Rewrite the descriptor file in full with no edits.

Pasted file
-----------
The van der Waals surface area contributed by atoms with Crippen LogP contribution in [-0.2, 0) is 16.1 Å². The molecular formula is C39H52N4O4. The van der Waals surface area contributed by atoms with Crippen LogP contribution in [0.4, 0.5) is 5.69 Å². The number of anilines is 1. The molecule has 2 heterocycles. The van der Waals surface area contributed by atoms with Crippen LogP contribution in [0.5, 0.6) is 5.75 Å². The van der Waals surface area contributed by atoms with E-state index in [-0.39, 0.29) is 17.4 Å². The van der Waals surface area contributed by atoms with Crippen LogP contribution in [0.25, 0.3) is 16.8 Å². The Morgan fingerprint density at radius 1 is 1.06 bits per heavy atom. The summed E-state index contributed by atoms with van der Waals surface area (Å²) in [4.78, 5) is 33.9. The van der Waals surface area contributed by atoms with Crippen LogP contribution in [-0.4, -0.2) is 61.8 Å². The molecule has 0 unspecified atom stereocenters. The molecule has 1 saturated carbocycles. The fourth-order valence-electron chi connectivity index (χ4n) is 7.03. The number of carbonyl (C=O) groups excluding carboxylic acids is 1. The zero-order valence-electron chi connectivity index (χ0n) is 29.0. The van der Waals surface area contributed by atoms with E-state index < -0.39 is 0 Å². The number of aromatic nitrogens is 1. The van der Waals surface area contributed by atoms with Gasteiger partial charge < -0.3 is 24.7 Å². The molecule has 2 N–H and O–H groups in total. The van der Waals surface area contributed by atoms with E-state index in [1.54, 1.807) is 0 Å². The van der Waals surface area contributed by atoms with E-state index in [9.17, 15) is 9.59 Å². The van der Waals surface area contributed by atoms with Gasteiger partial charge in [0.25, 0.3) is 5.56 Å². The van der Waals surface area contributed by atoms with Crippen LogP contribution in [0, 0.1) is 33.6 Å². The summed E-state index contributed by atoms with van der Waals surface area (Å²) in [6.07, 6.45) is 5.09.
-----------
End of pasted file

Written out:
The van der Waals surface area contributed by atoms with Crippen LogP contribution in [-0.2, 0) is 16.1 Å². The molecular formula is C39H52N4O4. The van der Waals surface area contributed by atoms with Crippen LogP contribution in [0.4, 0.5) is 5.69 Å². The number of anilines is 1. The molecule has 2 heterocycles. The van der Waals surface area contributed by atoms with Crippen LogP contribution in [0.5, 0.6) is 5.75 Å². The van der Waals surface area contributed by atoms with E-state index in [-0.39, 0.29) is 17.4 Å². The van der Waals surface area contributed by atoms with Crippen LogP contribution in [0.25, 0.3) is 16.8 Å². The Morgan fingerprint density at radius 1 is 1.06 bits per heavy atom. The summed E-state index contributed by atoms with van der Waals surface area (Å²) in [4.78, 5) is 33.9. The van der Waals surface area contributed by atoms with Crippen LogP contribution in [-0.4, -0.2) is 61.8 Å². The molecule has 0 unspecified atom stereocenters. The molecule has 1 saturated carbocycles. The fourth-order valence-electron chi connectivity index (χ4n) is 7.03. The number of carbonyl (C=O) groups excluding carboxylic acids is 1. The zero-order valence-electron chi connectivity index (χ0n) is 29.0. The van der Waals surface area contributed by atoms with E-state index < -0.39 is 0 Å². The number of aromatic nitrogens is 1. The van der Waals surface area contributed by atoms with Gasteiger partial charge < -0.3 is 24.7 Å². The molecule has 2 N–H and O–H groups in total. The van der Waals surface area contributed by atoms with E-state index in [1.54, 1.807) is 0 Å². The van der Waals surface area contributed by atoms with E-state index in [9.17, 15) is 9.59 Å². The van der Waals surface area contributed by atoms with Gasteiger partial charge in [0.25, 0.3) is 5.56 Å². The van der Waals surface area contributed by atoms with Crippen LogP contribution in [0, 0.1) is 33.6 Å². The summed E-state index contributed by atoms with van der Waals surface area (Å²) in [6.07, 6.45) is 5.09.